Eventually, she decides to go into the garden and comes across a cottage where she meets all the animals, such as Fish- Footman and delivers an invitation from the Queen to play croquet too a Frog -Footman. She comes across a cook who makes pepper soup and then sees the baby changing into a piglet.. She leaves them and meets the Cheshire cat who has a big wide grin.
She then meets Mad Hatter and March Hare who are having a tea party with sleeping Dormouse. She asks them questions but all she gets is riddles and to which nothing makes sense. Hence the phrase the Mad Hatters Tea Party.
This book is full of eccentricity and a dream world of nonsensical wonderland with the tea party and a chaotic game of chess that makes Alice into a Queen.
“Twinkle, twinkle, little bat!
How I wonder what you’re at!”
“Up above the world you fly,
Like a tea-tray in the sky.
Twinkle, twinkle____” ‘
Cityread starts next month and you may already know that Prophesy by S.J. Parris has been chosen as this year’s title. Hope you are planning to read it next month! It is part of a series so I thought I would take a look at the first book in the series in preparation (Prophesy is number two in the series).
The sequence starts with Heresy, the first of five novels (so far) set in the late sixteenth century and following the story of Giordano Bruno, former monk turned travelling academic and part time sleuth! Giordano Bruno was a real person and although all the novels are works of fiction they are littered with real characters and events.
The novel begins in Bruno’s youth as a monk in Italy and gives us a nice background into his character and situation. Expelled from his monastery for reading banned books he has to go on the run and is then later excommunicated for his own controversial writings – making his existence even more perilous.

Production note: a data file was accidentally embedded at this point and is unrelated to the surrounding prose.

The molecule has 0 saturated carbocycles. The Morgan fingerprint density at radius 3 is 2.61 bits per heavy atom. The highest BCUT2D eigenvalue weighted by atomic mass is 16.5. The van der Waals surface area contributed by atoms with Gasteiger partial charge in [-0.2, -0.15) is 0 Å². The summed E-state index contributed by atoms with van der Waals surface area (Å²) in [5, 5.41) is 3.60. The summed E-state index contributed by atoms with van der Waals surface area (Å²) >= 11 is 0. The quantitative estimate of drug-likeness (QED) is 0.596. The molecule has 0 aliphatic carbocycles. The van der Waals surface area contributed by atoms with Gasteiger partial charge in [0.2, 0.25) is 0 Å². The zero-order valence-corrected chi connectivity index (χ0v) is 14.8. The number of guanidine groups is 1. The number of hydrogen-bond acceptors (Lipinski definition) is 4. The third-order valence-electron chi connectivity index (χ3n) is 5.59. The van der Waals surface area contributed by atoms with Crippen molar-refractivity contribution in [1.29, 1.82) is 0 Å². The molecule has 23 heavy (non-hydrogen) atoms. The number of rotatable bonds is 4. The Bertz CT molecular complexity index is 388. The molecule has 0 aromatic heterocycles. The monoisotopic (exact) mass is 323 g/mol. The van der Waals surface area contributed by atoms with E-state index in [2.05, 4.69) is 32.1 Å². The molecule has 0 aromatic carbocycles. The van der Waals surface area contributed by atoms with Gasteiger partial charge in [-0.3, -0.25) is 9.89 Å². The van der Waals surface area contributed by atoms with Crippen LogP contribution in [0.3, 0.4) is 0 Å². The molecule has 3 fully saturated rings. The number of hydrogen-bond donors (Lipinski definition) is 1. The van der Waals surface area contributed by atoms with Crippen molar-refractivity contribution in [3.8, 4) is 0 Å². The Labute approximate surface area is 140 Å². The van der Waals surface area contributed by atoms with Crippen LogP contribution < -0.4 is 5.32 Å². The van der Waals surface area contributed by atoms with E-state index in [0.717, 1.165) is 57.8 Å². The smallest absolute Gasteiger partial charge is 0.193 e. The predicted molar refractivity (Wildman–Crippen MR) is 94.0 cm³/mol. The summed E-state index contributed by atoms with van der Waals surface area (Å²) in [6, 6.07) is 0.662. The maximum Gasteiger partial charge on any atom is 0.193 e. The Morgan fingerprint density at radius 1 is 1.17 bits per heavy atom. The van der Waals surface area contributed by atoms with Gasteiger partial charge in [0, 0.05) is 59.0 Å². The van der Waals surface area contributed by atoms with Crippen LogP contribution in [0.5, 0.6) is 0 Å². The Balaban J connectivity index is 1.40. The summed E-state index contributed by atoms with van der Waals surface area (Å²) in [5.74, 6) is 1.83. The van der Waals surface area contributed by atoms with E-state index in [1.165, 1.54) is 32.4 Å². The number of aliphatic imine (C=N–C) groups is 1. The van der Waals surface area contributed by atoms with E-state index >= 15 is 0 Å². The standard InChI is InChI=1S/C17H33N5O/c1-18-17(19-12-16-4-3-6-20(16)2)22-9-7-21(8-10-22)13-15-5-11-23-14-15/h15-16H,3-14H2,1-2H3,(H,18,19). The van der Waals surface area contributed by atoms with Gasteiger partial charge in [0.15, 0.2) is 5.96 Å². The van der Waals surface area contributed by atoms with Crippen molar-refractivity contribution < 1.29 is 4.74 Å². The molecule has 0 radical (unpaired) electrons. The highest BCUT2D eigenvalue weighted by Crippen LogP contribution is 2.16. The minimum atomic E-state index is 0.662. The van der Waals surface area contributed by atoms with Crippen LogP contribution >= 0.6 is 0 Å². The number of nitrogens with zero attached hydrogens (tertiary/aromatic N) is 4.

Portrait of the real Giordano Bruno
Despite his fugitive status he does find favour with some powerful people due to the brilliance of his philosophy and scientific ideas. While this is a time of religious extremism and control it is also a time when learning and new ideas were embraced – these contradictions feature throughout the novels reflecting the confusing times he was living in. After an exciting life on the run, including time spent working for the King of France, Bruno travels to England to a debate at Oxford University he is also hoping to locate a rare book he is eager to read – this is where the meat of this particular story begins.
Before travelling to Oxford Bruno is asked by Queen Elizabeth’s spymaster, Walsingham, to keep an eye out for Catholic Heretics while in Oxford. Bruno admires Walsingham and also needs the money offered for the task! He accepts with some reservations.
So you can see he’s in a bit of a pickle before he even begins! He’s hated by some in Protestant England because of his Catholic background. Hated by others because he has been excommunicated. People tend not to trust him because he’s a foreigner. He is eager to impress in a prestigious academic debate even though he doesn’t know the English debating style. He wants to find a book, but can’t ask openly about it as it concerns elements of sorcery and could see him accused of witchcraft. He has been told to look out for Catholics and report them to the authorities but his own instinct is for religious tolerance. As soon as he arrives in Oxford he finds himself attracted to the beautiful and clever daughter of the University Rector – and she is very much out of bounds to a foreign former Catholic!
There is enough here for an exciting novel already…but then there is a grisly murder!
I won’t go into too much detail about the crime as this is basically a plot driven whodunit and I don’t want to spoil it for anyone.
I do definitely think it is worth a read. The novel really immerses you in this fascinating era and the plot is pacey and exciting. I suppose my only criticism is that, now I have also read Prophesy, the second novel is considerably better! But this is a good sign as it hopefully means the series will develop and improve as it goes on. In Hersey, while the ideas and feelings of the era seem well described, I often found it difficult to imagine the physical surroundings as S.J. Parris describes them (whereas in Prophesy the setting of Elizabethan London is extremely vivid).